Amid all the presidential debate “performance” hoo-hah this morning—talk about exalting form over substance—was another sober reminder of what we’ve come to: Sixty-plus percent of 13 million voters—that’s roughly eight million souls, 2.6% of the population and 5.3% of registered voters—could decide who your next President is.  Bonus: they’re overwhelmingly White, older, rural, and less-educated …

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Did Our Founders Fail Us?


Hell, no.  If anything, we have failed them. They were, first, citizens, and fully engaged.  Are we? What I wrote over the past three weeks was forced through the prism of hindsight, the glare of which is harsh and unforgiving.  They, of course, were creatures of their own time and circumstances—which makes what they managed …

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Black Patriots–A Promise Unkept


After my first post in the last series,  8 Shameful Things Our Founders Believed, I heard from an old friend, Maurice Barboza.  We worked together on the staff of the U.S. House Judiciary Committee in the ‘70s, after which I moved to the Senate side and left D.C. to return to my Northwestern roots.  So …

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8 Shameful Things Our Founders Believed–VI


Picking up from last Friday:  The Rest of Shameful Thing 8–Redistricting. Perhaps the most currently contentious legacy of the Philadelphia founders’ decision to leave the States in charge of how its voters select their federal—and, by default, state and local—representatives is periodic redistricting. Because the original Constitution apportions House representation and taxation based on population, …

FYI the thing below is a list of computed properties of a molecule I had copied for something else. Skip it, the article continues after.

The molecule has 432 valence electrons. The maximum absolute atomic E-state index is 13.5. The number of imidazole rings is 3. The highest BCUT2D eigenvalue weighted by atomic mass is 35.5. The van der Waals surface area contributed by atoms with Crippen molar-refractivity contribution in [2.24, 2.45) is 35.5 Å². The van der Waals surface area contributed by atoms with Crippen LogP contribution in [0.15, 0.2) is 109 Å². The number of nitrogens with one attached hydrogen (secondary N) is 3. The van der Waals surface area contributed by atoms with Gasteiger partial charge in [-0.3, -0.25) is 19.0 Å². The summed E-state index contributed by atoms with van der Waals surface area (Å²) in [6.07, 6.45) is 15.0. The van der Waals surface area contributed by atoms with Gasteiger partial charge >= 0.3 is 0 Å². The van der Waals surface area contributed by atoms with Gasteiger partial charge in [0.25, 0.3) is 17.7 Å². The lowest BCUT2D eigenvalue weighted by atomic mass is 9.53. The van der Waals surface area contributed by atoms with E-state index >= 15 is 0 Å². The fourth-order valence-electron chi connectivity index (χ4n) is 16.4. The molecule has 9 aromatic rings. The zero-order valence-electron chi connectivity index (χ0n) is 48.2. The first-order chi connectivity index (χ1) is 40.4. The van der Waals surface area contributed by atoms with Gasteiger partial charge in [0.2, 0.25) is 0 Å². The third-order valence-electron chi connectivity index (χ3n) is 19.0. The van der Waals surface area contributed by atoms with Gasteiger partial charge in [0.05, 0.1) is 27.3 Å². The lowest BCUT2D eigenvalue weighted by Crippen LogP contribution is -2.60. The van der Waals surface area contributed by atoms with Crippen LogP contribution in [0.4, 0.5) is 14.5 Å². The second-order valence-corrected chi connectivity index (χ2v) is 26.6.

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8 Shameful Things Our Founders Believed–V


Picking up from Monday:  Shameful Thing Eight—Voting Rights.   Each State could decide who gets to vote and under what circumstances. When the 55 participating delegates began meeting in Philadelphia in late May 1867, they were already in crisis mode. The intoxication of independence had worn off, the six-year-old confederacy—13 independent States, connected formally only …

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Write In “Sam’l. L. Clemens”


We interrupt this skein of seriousness to advise that–despite the estimated $2+ billion that will be spent this campaign season on advertising, the content of which is the intellectual equivalent of a slap fight at third grade recess–Mr. Twain reminds us that not all that much has changed in a century, at least in terms …

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8 Shameful Things Our Founders Believed–IV


Picking up from Friday:  Shameful Things Six and Seven.   The people couldn’t be trusted to elect their state’s Senators. Article I, Section 3 of the original Constitution created a Senate, consisting of two representatives appointed by each State’s Legislature to six-year terms, each invested with one vote.  Staggered terms were established for initial appointees …